TUCSON, AZ (KOLD News 13) - One thing that draws parents to Borton Primary Magnet school on Tucson’s south side, is the outdoor learning program.
It is referred to as B.E.L.L or the Borton Environmental Learning Laboratory. It’s a three acre area where students can learn about the desert ecosystem firsthand. It is the only school in the TUSD district with an area like it.
Students are able to take their learning beyond the classroom by planting vegetables and flowers, as well as harvesting creosote and turning it into lotion.
The students have sold the lotion in the past and put all the profits back into the school.
However, for the past two years, there’s been less learning and more clean up. That’s due to an increased homeless population in the area, who have decided to use B.E.L.L as a place to set up camp. The only thing that’s in their way is a 5-foot chain link fence. One that is easy to climb and use to get from B.E.L.L to inside campus.
“Clothing, shoes, food remnants, medication bottles containers.” Borton parent, Erika Carter is listing some of the many things they have found inside the fenced area.
It caught Carter’s attention early on since she lives just down the street.
"We’ve seen them jump the fence. And that’s when my husband will come out and say 'hey, you’re not supposed to be in here.'”
There are five shelters circling Borton, causing an increase in foot traffic. Some are loitering outside for days, others setting up camp inside the fenced area.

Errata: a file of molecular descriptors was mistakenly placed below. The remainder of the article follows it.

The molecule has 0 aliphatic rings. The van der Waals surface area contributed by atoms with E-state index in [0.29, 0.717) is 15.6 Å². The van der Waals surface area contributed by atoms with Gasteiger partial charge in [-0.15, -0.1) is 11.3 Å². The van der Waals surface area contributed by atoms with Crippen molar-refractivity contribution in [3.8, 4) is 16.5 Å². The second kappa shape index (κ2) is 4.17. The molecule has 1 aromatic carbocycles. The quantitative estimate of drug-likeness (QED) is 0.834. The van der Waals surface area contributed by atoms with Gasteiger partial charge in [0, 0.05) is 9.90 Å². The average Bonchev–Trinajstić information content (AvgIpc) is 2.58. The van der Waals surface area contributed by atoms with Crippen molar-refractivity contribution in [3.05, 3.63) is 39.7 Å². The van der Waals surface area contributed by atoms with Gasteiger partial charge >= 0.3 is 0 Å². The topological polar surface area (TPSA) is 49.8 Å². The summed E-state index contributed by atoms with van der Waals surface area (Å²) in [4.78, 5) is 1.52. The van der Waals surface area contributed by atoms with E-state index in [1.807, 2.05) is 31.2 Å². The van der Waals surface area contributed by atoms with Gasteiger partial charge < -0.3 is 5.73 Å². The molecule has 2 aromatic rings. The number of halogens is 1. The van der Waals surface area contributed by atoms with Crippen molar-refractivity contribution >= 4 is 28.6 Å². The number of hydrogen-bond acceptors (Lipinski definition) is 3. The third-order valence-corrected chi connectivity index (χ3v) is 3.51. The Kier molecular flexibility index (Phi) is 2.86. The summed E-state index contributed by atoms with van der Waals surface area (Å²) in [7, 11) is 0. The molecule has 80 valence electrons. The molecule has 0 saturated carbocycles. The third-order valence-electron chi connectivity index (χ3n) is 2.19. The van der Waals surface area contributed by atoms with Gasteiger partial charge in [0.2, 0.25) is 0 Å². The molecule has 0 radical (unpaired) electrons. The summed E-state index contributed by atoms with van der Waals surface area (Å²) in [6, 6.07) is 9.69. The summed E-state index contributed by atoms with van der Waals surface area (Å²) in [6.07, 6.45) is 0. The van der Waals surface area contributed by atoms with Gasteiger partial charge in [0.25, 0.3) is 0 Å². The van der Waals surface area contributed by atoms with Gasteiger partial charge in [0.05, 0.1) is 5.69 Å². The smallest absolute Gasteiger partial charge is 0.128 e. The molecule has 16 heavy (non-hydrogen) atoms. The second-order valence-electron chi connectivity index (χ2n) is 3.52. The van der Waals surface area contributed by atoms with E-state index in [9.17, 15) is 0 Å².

Principal Denice Contreras said it has led to more than just litter.
"We’ve had increased incidents of vandalism, windows broken, things stolen. Shade structures stolen, so it’s a big concern for the security of the kids.” said Contreras.
Carter said the parents want to make it clear they are empathetic and understand these shelters are helping the homeless, they just want to keep their students area clean.
With the support of other parents and Principal Contreras, Carter spoke with Tucson Unified School District Superintendent Dr. Gabriel Trujillo before the governing board earlier this week.
The motion to build a 10-foot fence passed unanimously, leaving Carter and other parents to sigh with relief.
"We know they have so many other things on their plate that when it came to student safety that was at the top of their list.” Carter said.
Carter and other community members expressed their gratitude toward Dr. Trujillo and the TUSD board for taking action.
This new fence is going to match the other non-chain link 10-foot fence around the campus. It will allow teachers and students to get back outside and incorporate outdoor learning back into the curriculum.
Construction to start this summer and be ready by next fall.